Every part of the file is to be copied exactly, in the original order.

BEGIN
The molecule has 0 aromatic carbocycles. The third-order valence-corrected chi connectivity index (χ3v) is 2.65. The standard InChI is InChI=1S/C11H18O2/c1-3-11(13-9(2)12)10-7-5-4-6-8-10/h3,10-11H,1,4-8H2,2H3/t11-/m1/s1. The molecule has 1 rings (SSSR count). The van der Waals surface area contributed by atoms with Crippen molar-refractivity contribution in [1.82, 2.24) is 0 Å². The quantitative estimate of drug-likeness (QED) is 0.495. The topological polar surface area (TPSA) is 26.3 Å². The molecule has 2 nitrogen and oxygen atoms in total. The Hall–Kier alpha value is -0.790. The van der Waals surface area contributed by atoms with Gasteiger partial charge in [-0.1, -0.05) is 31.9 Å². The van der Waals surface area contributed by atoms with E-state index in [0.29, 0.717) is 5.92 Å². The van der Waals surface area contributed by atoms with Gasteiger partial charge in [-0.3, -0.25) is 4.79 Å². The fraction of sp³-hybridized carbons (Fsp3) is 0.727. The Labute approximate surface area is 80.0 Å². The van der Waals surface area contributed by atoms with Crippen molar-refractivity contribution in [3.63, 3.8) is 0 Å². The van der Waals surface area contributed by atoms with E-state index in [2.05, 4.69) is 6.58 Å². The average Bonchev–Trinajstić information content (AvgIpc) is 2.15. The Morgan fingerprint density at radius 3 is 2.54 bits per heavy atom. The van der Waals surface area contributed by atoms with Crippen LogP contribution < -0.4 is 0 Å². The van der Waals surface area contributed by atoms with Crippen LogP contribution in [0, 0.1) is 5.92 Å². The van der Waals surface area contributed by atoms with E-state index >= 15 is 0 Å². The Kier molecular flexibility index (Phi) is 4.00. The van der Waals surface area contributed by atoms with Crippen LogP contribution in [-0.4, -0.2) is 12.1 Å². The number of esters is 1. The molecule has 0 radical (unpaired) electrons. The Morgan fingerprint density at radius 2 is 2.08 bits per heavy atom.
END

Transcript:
The molecule has 0 aromatic carbocycles. The third-order valence-corrected chi connectivity index (χ3v) is 2.65. The standard InChI is InChI=1S/C11H18O2/c1-3-11(13-9(2)12)10-7-5-4-6-8-10/h3,10-11H,1,4-8H2,2H3/t11-/m1/s1. The molecule has 1 rings (SSSR count). The van der Waals surface area contributed by atoms with Crippen molar-refractivity contribution in [1.82, 2.24) is 0 Å². The quantitative estimate of drug-likeness (QED) is 0.495. The topological polar surface area (TPSA) is 26.3 Å². The molecule has 2 nitrogen and oxygen atoms in total. The Hall–Kier alpha value is -0.790. The van der Waals surface area contributed by atoms with Gasteiger partial charge in [-0.1, -0.05) is 31.9 Å². The van der Waals surface area contributed by atoms with E-state index in [0.29, 0.717) is 5.92 Å². The van der Waals surface area contributed by atoms with Gasteiger partial charge in [-0.3, -0.25) is 4.79 Å². The fraction of sp³-hybridized carbons (Fsp3) is 0.727. The Labute approximate surface area is 80.0 Å². The van der Waals surface area contributed by atoms with Crippen molar-refractivity contribution in [3.63, 3.8) is 0 Å². The van der Waals surface area contributed by atoms with E-state index in [2.05, 4.69) is 6.58 Å². The average Bonchev–Trinajstić information content (AvgIpc) is 2.15. The Morgan fingerprint density at radius 3 is 2.54 bits per heavy atom. The van der Waals surface area contributed by atoms with Crippen LogP contribution < -0.4 is 0 Å². The van der Waals surface area contributed by atoms with Crippen LogP contribution in [0, 0.1) is 5.92 Å². The van der Waals surface area contributed by atoms with E-state index >= 15 is 0 Å². The Kier molecular flexibility index (Phi) is 4.00. The van der Waals surface area contributed by atoms with Crippen LogP contribution in [-0.4, -0.2) is 12.1 Å². The number of esters is 1. The molecule has 0 radical (unpaired) electrons. The Morgan fingerprint density at radius 2 is 2.08 bits per heavy atom.